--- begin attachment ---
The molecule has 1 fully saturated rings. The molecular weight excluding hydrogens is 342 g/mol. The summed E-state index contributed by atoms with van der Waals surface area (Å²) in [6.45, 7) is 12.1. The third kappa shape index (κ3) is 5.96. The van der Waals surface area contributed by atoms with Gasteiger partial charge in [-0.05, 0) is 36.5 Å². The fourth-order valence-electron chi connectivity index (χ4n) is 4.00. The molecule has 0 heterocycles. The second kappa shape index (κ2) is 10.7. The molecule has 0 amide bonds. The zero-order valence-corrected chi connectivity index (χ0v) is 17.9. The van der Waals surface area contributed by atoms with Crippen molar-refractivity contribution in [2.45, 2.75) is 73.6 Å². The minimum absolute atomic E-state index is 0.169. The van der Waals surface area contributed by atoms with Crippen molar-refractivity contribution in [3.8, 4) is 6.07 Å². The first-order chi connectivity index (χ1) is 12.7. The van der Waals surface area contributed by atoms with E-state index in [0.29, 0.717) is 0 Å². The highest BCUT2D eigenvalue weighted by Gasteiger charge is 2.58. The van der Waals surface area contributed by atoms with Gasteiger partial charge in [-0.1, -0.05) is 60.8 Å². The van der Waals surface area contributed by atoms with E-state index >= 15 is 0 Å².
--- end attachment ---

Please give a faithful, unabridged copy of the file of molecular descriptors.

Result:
The molecule has 1 fully saturated rings. The molecular weight excluding hydrogens is 342 g/mol. The summed E-state index contributed by atoms with van der Waals surface area (Å²) in [6.45, 7) is 12.1. The third kappa shape index (κ3) is 5.96. The van der Waals surface area contributed by atoms with Gasteiger partial charge in [-0.05, 0) is 36.5 Å². The fourth-order valence-electron chi connectivity index (χ4n) is 4.00. The molecule has 0 heterocycles. The second kappa shape index (κ2) is 10.7. The molecule has 0 amide bonds. The zero-order valence-corrected chi connectivity index (χ0v) is 17.9. The van der Waals surface area contributed by atoms with Crippen molar-refractivity contribution in [2.45, 2.75) is 73.6 Å². The minimum absolute atomic E-state index is 0.169. The van der Waals surface area contributed by atoms with Crippen molar-refractivity contribution in [3.8, 4) is 6.07 Å². The first-order chi connectivity index (χ1) is 12.7. The van der Waals surface area contributed by atoms with E-state index in [0.29, 0.717) is 0 Å². The highest BCUT2D eigenvalue weighted by Gasteiger charge is 2.58. The van der Waals surface area contributed by atoms with Gasteiger partial charge in [-0.1, -0.05) is 60.8 Å². The van der Waals surface area contributed by atoms with E-state index >= 15 is 0 Å².